In the case of Soulless, on the other hand, we see the words vampire, werewolf, supernatural, soul… If you removed the name of Queen Victoria, you might think this was urban fantasy! We see nothing about gadgets in the book description (though in the book, the reader is shown various examples of more advanced Neo-Victorian technology). In this book, the focus is on the magic, and therefore this scale is tipped toward Gaslamp Fantasy.

In the case of my own book, The Inventor’s Son, there are gadgets and tinkerings (and in the case of The Explorer’s Son, huge dirigibles). In the plot description, you can see there is some focus on those things:

thenewIScover2015The Inventor’s Son is the story of young Ethan Stanwood, whose father is a brilliant, but reclusive, inventor and scientist. Sickly and isolated, Ethan’s entire world revolves around his father and his work. He believes that this is all life has to offer him, in spite of the latent magical talents he’d inherited from his long-dead mother that are beginning to surface.

When his father flees London one Monday morning, Ethan’s quiet life is swiftly turned into a fight for his survival. His father tasks Ethan with bringing his most important prototype that he was forced to leave behind when he departed. Unfortunately, he has only left the vaguest of clues for Ethan to follow in order to find him. Ethan has to find his father, but he must also face his father’s foes who will stop at nothing to get Ethan and the prototype.

In my series, I have endeavored to make sure there was a fine balance between the focus on tech and the focus on magic, because Ethan is the child of an inventor and a witch. Because the focus seems to be on Marcus Stanwood’s prototype and the struggle to keep it out of enemy hands, you could almost call it Steampunk. But the books actually focus more on Ethan’s journey with the development of his magical abilities, especially in the later books. This is what puts my books in the Gaslamp Fantasy and Historical Fantasy categories more than Steampunk. For the sake of simplicity, readers have shelved my books as Steampunk, and that would not be incorrect, technically, but they do belong in Gaslamp Fantasy as well.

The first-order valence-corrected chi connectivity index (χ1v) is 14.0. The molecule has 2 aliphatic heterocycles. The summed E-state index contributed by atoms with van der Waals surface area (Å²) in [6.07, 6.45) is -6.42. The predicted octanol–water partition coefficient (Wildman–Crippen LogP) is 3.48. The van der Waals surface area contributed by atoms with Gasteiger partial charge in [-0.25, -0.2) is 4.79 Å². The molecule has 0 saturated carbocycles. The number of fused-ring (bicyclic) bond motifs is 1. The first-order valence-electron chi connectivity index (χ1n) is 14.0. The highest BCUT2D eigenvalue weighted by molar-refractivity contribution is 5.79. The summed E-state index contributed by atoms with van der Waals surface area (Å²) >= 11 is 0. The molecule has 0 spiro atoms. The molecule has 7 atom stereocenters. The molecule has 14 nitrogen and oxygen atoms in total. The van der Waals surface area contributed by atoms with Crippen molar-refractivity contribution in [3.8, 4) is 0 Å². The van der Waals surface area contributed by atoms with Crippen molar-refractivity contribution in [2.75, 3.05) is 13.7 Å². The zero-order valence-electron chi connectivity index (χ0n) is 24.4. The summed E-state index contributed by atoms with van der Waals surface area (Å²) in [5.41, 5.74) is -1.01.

click here to find out

Looking Back on 2015

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It all passed in a whirl… image by gummy231 

 

I recall with-ahem-fondness my previous “New Year’s Resolution” type post from January 1, 2015. Of the things I wanted to accomplish, I actually did get some of it done, like the new covers! Some of the other stuff, like the print books, alas, got punted again to 2016. I also wanted to hit Pulp Speed 1, and I’m kind of upset that I don’t appear to have nearly the speed necessary to achieve it.

While separating out blog posts a bit earlier this month (mostly dumping duplicated blog posts on my website), I realized there was a pattern to the ambitions I had, and they all seemed to be centered around events like NaNoWriMo and moving and illnesses… In other words, I keep letting life get in the way. And much of that was due to bad habits I had last year that I have started rectifying already.

One of those bad habits was not setting aside some time when no one else was around in order to write. I have corrected this by waking up earlier in the morning on days I have to go to the day job, and I get a LOT more writing done this way. The trouble was that I didn’t start doing that early enough in 2015 to meet my yearly goal. I was trying to do my writing at night, after exhausting myself at the day job, and I just ended up having to almost entirely rewrite The Explorer’s Son. I absolutely do not want that happening again!

I think the problem made itself much more apparent once I moved out of the old apartment in May (where I’d been living for 8 years before that). There, I had noisy neighbors and basically lived in a sick building. I developed migraines while living there, and I blame the presence of mold for them. Mind you, I still get headaches even in my new place, but they are not nearly as frequent, and my neighbors for the most part are just better people. I think this place is more conducive to a writing career.